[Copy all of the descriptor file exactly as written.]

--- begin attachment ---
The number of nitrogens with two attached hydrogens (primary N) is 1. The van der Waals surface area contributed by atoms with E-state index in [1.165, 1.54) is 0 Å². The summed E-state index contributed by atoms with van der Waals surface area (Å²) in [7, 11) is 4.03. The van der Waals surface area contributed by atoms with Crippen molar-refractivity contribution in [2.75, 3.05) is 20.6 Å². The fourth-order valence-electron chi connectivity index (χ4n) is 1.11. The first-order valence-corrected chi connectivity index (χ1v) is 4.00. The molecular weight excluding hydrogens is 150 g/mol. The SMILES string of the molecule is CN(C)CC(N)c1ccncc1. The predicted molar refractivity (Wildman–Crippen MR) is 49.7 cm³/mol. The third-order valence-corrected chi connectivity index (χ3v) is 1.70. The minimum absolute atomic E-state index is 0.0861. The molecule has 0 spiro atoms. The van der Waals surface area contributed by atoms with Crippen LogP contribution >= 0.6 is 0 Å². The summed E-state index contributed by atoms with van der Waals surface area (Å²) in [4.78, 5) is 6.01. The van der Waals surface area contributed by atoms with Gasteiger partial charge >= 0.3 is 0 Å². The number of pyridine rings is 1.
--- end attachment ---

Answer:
The number of nitrogens with two attached hydrogens (primary N) is 1. The van der Waals surface area contributed by atoms with E-state index in [1.165, 1.54) is 0 Å². The summed E-state index contributed by atoms with van der Waals surface area (Å²) in [7, 11) is 4.03. The van der Waals surface area contributed by atoms with Crippen molar-refractivity contribution in [2.75, 3.05) is 20.6 Å². The fourth-order valence-electron chi connectivity index (χ4n) is 1.11. The first-order valence-corrected chi connectivity index (χ1v) is 4.00. The molecular weight excluding hydrogens is 150 g/mol. The SMILES string of the molecule is CN(C)CC(N)c1ccncc1. The predicted molar refractivity (Wildman–Crippen MR) is 49.7 cm³/mol. The third-order valence-corrected chi connectivity index (χ3v) is 1.70. The minimum absolute atomic E-state index is 0.0861. The molecule has 0 spiro atoms. The van der Waals surface area contributed by atoms with Crippen LogP contribution >= 0.6 is 0 Å². The summed E-state index contributed by atoms with van der Waals surface area (Å²) in [4.78, 5) is 6.01. The van der Waals surface area contributed by atoms with Gasteiger partial charge >= 0.3 is 0 Å². The number of pyridine rings is 1.